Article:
In order to provide an overview for busy in-house counsel and compliance professionals, we summarize below some of the most important international anti-corruption developments from the past month, with links to primary resources. This month we ask: What did the acting head of the U.S. Department of Justice’s Criminal Division have to say about the pace of FCPA enforcement in 2021? Which Swiss bank resolved soccer-related bribery allegations? Which publicly traded companies received DOJ declinations for foreign bribery allegations related to China and Brazil, respectively? The answers to these questions and more are here in our May 2021 Top 10 list.
1. Swiss Bank Resolves Money Laundering Allegations Connected to FIFA Bribery. On May 27, 2021, the U.S. Department of Justice (DOJ) announced that Swiss bank Julius Baer & Co. Ltd., had entered into a three-year deferred prosecution agreement (DPA) in the Eastern District of New York relating to the laundering of bribes allegedly paid to officials with the Fédération Internationale de Football Association (FIFA) and other soccer federations, between February 2013 and May 2015. As part of the DPA, the bank agreed to pay a criminal penalty of $79 million, comprising a $43 million criminal fine and $36 million in forfeiture. According to the DPA, the bank admitted it conspired to launder through the United States $36 million in bribes offered to soccer officials by sports marketing companies in exchange for broadcasting rights to soccer matches. The DPA cited compliance program failures as having contributed to the money laundering offense. The bank received a five-percent discount off its criminal fine for remediating its anti-money laundering compliance program. Jorge Luis Arzuaga, a bank employee responsible for the money laundering effort, pleaded guilty in June 2017 for his role in the conspiracy and was sentenced to three years’ probation.
2. Former Bolivian Officials Charged with Laundering Bribes Related to a Bolivian Ministry of Defense Contract. On May 26, 2021, DOJ announced that Arturo Carlos Murillo Prijic and Sergio Rodrigo Mendez Mendizabal had each been charged in the Southern District of Florida with one count of conspiracy to commit money laundering for their roles in an alleged bribery and money laundering scheme involving a Bolivian government contract. Three U.S. citizens, Luis Berkman, Bryan Berkman, and Philip Lichtenfeld, were also charged in the same complaint. Murillo, the former minister of the government of Bolivia, and Mendez, the former chief of staff of the ministry of government of Bolivia, are accused of receiving $602,000 in bribes from the three U.S citizens, in exchange for awarding a $5.6 million contract with the Bolivian Ministry of Defense for the supply of tear gas and other non-lethal equipment to Berkman’s Florida-based company. According to the complaint, the bribery scheme ran from November 2019 to April 2020, utilizing bank accounts in Florida and Bolivia.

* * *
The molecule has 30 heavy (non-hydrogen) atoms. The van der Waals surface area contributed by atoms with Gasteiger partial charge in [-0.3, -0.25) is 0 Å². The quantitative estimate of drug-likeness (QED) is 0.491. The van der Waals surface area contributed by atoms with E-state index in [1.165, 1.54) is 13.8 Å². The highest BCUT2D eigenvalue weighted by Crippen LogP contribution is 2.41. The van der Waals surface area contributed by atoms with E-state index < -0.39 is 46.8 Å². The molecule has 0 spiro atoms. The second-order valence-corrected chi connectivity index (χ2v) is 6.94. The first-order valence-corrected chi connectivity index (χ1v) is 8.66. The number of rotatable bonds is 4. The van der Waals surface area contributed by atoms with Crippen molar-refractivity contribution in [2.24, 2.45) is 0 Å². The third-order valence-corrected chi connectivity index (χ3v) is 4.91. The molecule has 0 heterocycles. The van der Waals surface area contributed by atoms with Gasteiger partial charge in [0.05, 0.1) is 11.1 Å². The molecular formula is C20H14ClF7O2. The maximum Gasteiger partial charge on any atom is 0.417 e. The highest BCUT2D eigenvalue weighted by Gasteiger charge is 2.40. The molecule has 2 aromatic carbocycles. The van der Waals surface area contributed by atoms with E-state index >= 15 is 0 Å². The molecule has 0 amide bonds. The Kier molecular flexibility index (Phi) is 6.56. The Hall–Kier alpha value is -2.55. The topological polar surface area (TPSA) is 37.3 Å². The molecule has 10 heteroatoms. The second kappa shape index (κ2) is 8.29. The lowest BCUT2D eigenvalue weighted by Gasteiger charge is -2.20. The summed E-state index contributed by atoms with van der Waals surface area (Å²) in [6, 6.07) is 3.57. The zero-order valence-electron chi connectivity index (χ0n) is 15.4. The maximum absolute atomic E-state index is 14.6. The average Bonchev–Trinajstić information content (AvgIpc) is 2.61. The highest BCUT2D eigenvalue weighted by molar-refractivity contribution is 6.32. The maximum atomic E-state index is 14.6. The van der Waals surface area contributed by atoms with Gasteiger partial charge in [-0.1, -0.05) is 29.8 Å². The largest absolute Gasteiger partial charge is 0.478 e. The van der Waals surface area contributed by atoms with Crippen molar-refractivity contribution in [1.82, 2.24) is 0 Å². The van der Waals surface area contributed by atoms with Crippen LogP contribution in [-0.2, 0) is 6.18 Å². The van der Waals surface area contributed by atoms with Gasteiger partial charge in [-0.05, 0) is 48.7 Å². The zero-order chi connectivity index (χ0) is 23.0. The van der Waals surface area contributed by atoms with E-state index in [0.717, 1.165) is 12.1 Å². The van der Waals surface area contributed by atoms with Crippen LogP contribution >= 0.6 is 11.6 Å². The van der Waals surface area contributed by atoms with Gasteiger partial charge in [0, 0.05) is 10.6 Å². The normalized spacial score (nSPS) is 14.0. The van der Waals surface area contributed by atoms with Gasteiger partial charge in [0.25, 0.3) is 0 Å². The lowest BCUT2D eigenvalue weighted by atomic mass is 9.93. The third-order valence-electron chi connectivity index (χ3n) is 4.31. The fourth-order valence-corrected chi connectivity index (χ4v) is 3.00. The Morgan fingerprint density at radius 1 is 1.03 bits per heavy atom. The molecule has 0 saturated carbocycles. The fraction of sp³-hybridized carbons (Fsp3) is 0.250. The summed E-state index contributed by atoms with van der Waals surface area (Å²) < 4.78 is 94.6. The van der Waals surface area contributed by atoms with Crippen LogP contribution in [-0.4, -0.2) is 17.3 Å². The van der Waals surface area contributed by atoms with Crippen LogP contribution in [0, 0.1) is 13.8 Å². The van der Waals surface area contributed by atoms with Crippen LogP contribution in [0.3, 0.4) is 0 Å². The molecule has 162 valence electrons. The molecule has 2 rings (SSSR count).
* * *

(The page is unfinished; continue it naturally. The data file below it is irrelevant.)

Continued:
3. Former Chadian Diplomats to the U.S. Charged with Laundering Bribe Payments from Canadian Startup. On May 24, 2021, DOJ announced that Mahamoud Adam Bechir, the Republic of Chad’s former ambassador to the United States and Canada, and Youssouf Hamid Takane, Chad’s former deputy chief of mission for the United States, had been charged in federal court in the District of Columbia with conspiring to launder $2 million in bribes from a Canadian startup energy company, in exchange for a promise to assist the company in obtaining oil rights in Chad. The indictment also charges Naeem Tyab, a founding shareholder and former director of the startup, and Bechir’s wife, Nouracham Bechir Niam, with Foreign Corrupt Practices Act (FCPA) and money laundering charges. Tyab allegedly arranged to pay the bribe to Niam via a sham consulting contract and issued shares to her, Takane’s wife, and a third, unnamed Chadian individual as part of the bribery scheme, which allegedly took place between August 2009 and July 2014. The FCPA charges are premised on territorial jurisdiction (15 U.S.C. § 78dd-3), and the indictment cites meetings and other activities that took place in Washington, D.C., in furtherance of the alleged bribery scheme. DOJ filed a forfeiture complaint against the Canadian company, Griffiths Energy, in June 2015. According to the DOJ press release, Tyab was arrested and pleaded guilty to one count of conspiring to violate the FCPA in February and April 2019, respectively, another reminder that much of the work of DOJ’s FCPA Unit takes place outside of the public view (see also #8 below).
4. Two Austrian Bankers Charged in Connection with Foreign Bribery and Tax Evasion Scheme. On May 25, 2021, DOJ announced that Austrian nationals Peter Weinzierl and Alexander Waldstein had been indicted in the Eastern District of New York on four counts of money laundering originating from their role in an alleged scheme to launder hundreds of millions of dollars through the U.S. financial system on behalf of Odebrecht S.A. Weinzierl and Waldstein had served as the CEO and officer, respectively, of an Austrian bank and were both board members of an Antiguan bank. According to the indictment, over a 10-year span, the bankers used fraudulent transactions, sham agreements, and shell corporations to launder more than $170 million from bank accounts in New York, enabling the Brazilian multinational to pay bribes to public officials in multiple countries and to avoid paying taxes in Brazil. The bankers allegedly made millions of dollars in fees for their role in the scheme.